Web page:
Flare across frames w/ Nikkor 20mm/f2.8 AF

Discussion in 'Nikon' started by salvatore.mele, Sep 25, 2004.

  1. I know I should not, but every now and then I shot with the sun in the frame with the 20/2.8. Often I've then to bin the result, but it never happened to me that the flare went all the way into the previous frame! I know a thing or two of basic optics, and I did not even think this was possible at all... Feedback and comments would be appreciated
    009b36-19785584.jpg
     
  2. I guess the light may have travelled through the film base (lightguide)?
     
  3. Something about this image suggests uncut color negative film, and not slide film. Why the flare should cross over to the previous frame, yet not darken the border adjacent to the frame in question is strange. If this is negative film, it would be interesting to see the untouched negatives.
     
  4. Alex, this is indeed negative film, Fuji Superia 400, what I should have mentioned in the original post.

    I've scanned the strip, got the two individual frames, and just pasted them together, one close to the other, as they appear on the strip.
     
  5. Can you scan the negative of the mast with the flare, including the two adjacent frames exactly as they were in the camera? I think we need to see this to determine tne cause.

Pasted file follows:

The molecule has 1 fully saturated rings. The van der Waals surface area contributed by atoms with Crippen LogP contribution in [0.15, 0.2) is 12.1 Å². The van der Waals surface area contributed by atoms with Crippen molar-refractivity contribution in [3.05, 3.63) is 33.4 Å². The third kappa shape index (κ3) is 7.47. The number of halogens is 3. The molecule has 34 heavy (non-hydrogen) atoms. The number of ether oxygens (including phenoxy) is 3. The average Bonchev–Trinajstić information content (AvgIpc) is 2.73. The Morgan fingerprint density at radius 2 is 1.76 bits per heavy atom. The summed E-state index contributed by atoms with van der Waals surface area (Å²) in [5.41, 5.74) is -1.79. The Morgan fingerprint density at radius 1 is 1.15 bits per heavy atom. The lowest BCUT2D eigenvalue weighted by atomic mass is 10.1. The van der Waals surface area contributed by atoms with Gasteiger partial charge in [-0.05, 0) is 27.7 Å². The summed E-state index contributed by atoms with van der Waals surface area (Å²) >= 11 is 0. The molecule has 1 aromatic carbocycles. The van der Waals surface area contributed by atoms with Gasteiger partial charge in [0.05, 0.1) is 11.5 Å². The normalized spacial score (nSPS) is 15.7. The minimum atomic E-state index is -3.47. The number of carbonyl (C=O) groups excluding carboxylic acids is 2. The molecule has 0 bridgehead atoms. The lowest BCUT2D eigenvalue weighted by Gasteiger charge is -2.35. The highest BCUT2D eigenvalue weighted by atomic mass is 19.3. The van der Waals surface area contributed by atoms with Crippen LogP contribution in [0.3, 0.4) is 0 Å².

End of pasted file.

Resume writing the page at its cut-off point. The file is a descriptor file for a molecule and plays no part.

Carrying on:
6. This is very typical and there is nothing much that can be
    done other than not placing a very strong light source like the
    sun near the edge of the frame. If you must compose this way
    leave a blank frame in between shots. Remember that the image is
    upside down and backwards right to left in the back of your
    camera so take this into consideration when leaving blank frames.<br>
    <br>
    What you are seeing is internal camera flare, reflections around
    the film aperture and shutter (that is the film aperture not the
    lens aperture).<br>
    <br>
    You can reduce or perhaps element the ghost pattern that are more
    to the middle of the frame by using a 20/3.5, 28/2.0 AI or AIS
    Nikkor or a 16/2.8 AIS of AF-D Fisheye-Nikkor.<br>
    <br>
    Regards,<br>
    <br>
    Dave Hartman.
     
  7. Sorry that should have been...<br>
    <br>
    You can reduce or perhaps eliminate the ghost patterns that are
    more to the middle of the frame by using a 20/3.5, 28/2.0 AI or
    AIS Nikkor or a 16/2.8 AIS or AF-D Fisheye-Nikkor.<br>
    <br>
    Gees, three errors in one sentence.
     

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